Please Get Ready For Your Arrival! Teaching the Beijing Subway Proper English

Please Get Ready For Your Arrival! Teaching the Beijing Subway Proper English

The Beijing Subway is an epic element of “daily life” (as they say here in Beijing) my end. Whilst I don’t ride it day in day out, I do ride on it religiously enough that I’ve been to most stations (though not all, unlike London at the moment), and I’ve seen a few Chinglish fails.

So City Hall got me the chance to speak to 90 of the Beijing Subway’s “Ops-3” (Third Operations) company. These guys manage Lines 2, 8, 10, and 13, which included the city’s two loop lines, and the arc line as well. We also went over the basic, included ten phrases used in ten situations — gateline English, at the platforms, to deal with interchange routes, and many others.

But we saved the best for last. I treated Subway crew to nearly a hundred phrases or so used at major interchanges and stations across town, in mock situations, and to deal with horrendously complex transfer situations.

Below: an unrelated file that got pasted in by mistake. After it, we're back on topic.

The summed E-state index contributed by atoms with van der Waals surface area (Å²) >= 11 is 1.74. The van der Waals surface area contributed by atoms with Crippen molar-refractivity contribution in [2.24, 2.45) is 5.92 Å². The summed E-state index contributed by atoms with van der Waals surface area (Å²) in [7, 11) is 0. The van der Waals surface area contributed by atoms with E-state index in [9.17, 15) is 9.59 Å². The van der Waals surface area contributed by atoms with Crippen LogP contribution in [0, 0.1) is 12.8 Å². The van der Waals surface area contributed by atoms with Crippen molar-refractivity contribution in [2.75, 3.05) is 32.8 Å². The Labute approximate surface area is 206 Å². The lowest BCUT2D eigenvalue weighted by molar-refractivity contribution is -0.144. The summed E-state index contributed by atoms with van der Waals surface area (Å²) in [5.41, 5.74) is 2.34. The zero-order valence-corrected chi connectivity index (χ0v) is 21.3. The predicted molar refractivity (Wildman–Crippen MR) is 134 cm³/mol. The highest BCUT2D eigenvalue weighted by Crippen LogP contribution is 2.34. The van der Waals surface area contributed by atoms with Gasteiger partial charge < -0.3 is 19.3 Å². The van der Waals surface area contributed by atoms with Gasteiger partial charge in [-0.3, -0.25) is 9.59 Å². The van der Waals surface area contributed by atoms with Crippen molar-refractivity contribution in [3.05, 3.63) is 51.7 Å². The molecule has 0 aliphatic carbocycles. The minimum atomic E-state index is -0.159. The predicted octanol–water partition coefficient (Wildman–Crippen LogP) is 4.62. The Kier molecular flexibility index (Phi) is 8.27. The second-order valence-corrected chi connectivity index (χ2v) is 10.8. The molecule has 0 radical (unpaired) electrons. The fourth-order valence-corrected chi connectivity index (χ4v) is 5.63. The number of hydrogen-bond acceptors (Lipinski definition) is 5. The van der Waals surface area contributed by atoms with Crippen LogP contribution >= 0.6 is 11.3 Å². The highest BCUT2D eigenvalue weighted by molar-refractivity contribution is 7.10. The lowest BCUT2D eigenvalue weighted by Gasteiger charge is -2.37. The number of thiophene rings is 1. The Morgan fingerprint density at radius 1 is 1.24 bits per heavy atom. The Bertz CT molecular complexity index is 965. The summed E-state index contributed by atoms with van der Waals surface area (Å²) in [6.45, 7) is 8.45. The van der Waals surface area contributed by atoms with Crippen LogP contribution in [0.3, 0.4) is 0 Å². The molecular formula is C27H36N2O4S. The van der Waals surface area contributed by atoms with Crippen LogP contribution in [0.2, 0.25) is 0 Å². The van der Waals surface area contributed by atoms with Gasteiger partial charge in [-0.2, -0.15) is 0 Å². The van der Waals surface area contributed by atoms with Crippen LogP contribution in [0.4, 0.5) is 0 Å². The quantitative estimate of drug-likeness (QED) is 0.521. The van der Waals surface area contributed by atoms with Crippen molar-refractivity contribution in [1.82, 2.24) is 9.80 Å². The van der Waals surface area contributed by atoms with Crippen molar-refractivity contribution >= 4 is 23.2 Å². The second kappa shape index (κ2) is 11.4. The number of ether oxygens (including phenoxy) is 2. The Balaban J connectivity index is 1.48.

Get Out Into the World: Jijiaying, Miyun

Get Out Into the World: Jijiaying, Miyun

“Get out into the world. (F*ck yeah you good thing.)” My new cuss-included iPhone weather app liked the weather in this part of remote northeastern rural Beijing. We went to Jijiaying, Miyun, one of the slightly more remote and less advantaged parts of the Beijing suburbs — to bring our English lessons there and to show that we cared.

First off, we had the bit where Alison Zhou, who co-hosted not just the radio shows at Radio Beijing in 2013 with me, but plenty of these pro bono English public talks as well, did a lesson on English and the Winter Olympics along with me…. Then onto the main event: shooting some kind of publicity video, pretty much to get everyone excited about learning English for 2022. Everyone got their 15 attoseconds of fame.

I can tell you that even if this was early-to-mid-May, it felt scorching hot. No wonder at all, in actual fact: I remember 2001 temperatures this time of year (early May) to be probably 30+ Celsius. At least 31°C. I read that on one of those digitised displays (whether it got correctly calibrated would be another issue, but still the writing is on the wall).